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Brett Sheppard briefed author Cindi Howson in The Briefing Room to discuss Tableau’s data discovery tools.
Visual data discovery seems to be all the rage this year with new products and high-growth companies. What’s driving this interest – the pretty pictures or the self-service? And will this new category of tools finally take business intelligence (BI) mainstream or are we simply trading spreadsheet chaos for another kind of chaos?
There is still a fair amount of confusion about what is visual data discovery and what it is not, so I’ll start with a definition:
Visual data discovery tools speed the time to insight through the use of visualizations, best practices in visual perception, and easy exploration. Such tools support business agility and self-service BI through a variety of innovations that may include in-memory processing and mashing of multiple data sources.
Some befuddled BI teams though are shrugging their shoulders and asking, “Isn’t that what ad hoc business queries were supposed to do?” Well, yes, to a degree. Two of the biggest differences in business query tools and visual data discovery tools are the use of graphs and the degree of user autonomy. In a business query tool, a user can certainly add a bar chart to a dense page of numbers. But the chart is an after-thought. In fact, according to a TDWI survey last year, users spend two-thirds of their time analyzing data in tabular versus chart form. This may be appropriate when you need a precise number (How many widgets do we have on hand?), but not when you are trying to identify patterns, trends, and anomalies. With visual data discovery tools, the query and visualization process are one in the same. Drag a time period onto the page and up pops a trend line. Add a product category, and perhaps that trend line is now automatically converted to a trellis or small multiple chart. Research has shown that when data is represented graphically, we use less cognitive resources to make a decision and retain information better. So these graphs are more than just pretty or engaging; it’s about speeding the time to insight.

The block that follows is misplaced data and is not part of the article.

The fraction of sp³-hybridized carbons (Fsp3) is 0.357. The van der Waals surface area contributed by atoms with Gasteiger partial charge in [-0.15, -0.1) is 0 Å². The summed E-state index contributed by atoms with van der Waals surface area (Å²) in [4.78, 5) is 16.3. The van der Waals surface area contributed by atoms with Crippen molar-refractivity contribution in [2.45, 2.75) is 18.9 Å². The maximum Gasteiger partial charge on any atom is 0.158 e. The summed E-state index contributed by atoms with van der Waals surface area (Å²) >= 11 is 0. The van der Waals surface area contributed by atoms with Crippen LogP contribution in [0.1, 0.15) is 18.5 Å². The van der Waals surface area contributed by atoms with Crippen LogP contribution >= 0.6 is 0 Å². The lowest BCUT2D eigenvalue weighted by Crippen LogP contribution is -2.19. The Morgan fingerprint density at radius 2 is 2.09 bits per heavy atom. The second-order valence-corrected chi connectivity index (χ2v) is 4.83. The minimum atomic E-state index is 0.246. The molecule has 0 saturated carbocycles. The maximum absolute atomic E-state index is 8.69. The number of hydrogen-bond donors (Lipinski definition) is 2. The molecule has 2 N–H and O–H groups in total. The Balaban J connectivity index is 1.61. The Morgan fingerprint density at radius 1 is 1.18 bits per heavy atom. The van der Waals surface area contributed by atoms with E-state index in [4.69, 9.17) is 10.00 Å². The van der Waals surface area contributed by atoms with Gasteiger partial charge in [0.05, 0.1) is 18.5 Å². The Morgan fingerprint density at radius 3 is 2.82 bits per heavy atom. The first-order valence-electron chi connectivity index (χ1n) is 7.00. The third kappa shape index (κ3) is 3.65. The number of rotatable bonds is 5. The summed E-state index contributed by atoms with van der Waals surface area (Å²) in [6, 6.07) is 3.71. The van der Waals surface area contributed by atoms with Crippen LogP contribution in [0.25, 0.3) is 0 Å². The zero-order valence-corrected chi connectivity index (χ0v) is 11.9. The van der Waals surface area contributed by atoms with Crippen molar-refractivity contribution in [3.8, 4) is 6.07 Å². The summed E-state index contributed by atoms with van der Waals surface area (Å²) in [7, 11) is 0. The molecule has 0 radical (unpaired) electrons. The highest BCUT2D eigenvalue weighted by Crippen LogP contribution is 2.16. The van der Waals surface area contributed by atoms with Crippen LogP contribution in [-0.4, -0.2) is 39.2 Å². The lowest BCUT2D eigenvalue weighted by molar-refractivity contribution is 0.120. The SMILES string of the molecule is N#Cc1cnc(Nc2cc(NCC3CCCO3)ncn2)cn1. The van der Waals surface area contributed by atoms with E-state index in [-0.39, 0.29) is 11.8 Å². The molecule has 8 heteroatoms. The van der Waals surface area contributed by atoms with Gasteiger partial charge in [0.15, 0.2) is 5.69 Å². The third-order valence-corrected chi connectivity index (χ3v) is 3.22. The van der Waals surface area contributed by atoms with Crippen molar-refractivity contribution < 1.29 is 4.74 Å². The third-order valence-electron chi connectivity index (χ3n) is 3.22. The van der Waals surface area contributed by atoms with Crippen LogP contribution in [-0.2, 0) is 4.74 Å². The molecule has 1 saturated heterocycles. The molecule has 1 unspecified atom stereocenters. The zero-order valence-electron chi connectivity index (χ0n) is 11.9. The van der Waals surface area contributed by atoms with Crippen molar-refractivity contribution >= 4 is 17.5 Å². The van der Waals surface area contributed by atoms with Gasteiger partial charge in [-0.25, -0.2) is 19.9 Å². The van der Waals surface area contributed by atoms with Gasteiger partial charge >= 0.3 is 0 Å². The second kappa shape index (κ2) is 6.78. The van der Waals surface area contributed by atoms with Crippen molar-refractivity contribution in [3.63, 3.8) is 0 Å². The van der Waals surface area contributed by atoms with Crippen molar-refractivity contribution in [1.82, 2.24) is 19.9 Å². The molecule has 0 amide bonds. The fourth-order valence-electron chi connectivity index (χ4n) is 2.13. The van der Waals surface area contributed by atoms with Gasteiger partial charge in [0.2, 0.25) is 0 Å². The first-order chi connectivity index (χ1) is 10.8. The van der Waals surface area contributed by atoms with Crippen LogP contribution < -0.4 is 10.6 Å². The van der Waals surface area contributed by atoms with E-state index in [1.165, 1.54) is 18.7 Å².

The other big distinction with visual data discovery tools from business query tools is the degree of user autonomy. Business query tools generally require a metadata layer that IT will often design and build. This metadata layer provides a layer of abstraction from the physical database schema with potentially hundreds of tables. With a visual data discovery tool, business users are often working with a subset of data, either a flat file or spreadsheet, so IT is not a bottleneck. If a real-time query is involved, the visual data discovery tool may automatically model a metadata layer, giving its best guess at what’s a metric and what’s a dimension, again with little to no IT support. Somebody would have to write the SQL for the initial query and define the joins, but once extracted, the data is often loaded into an in-memory engine.
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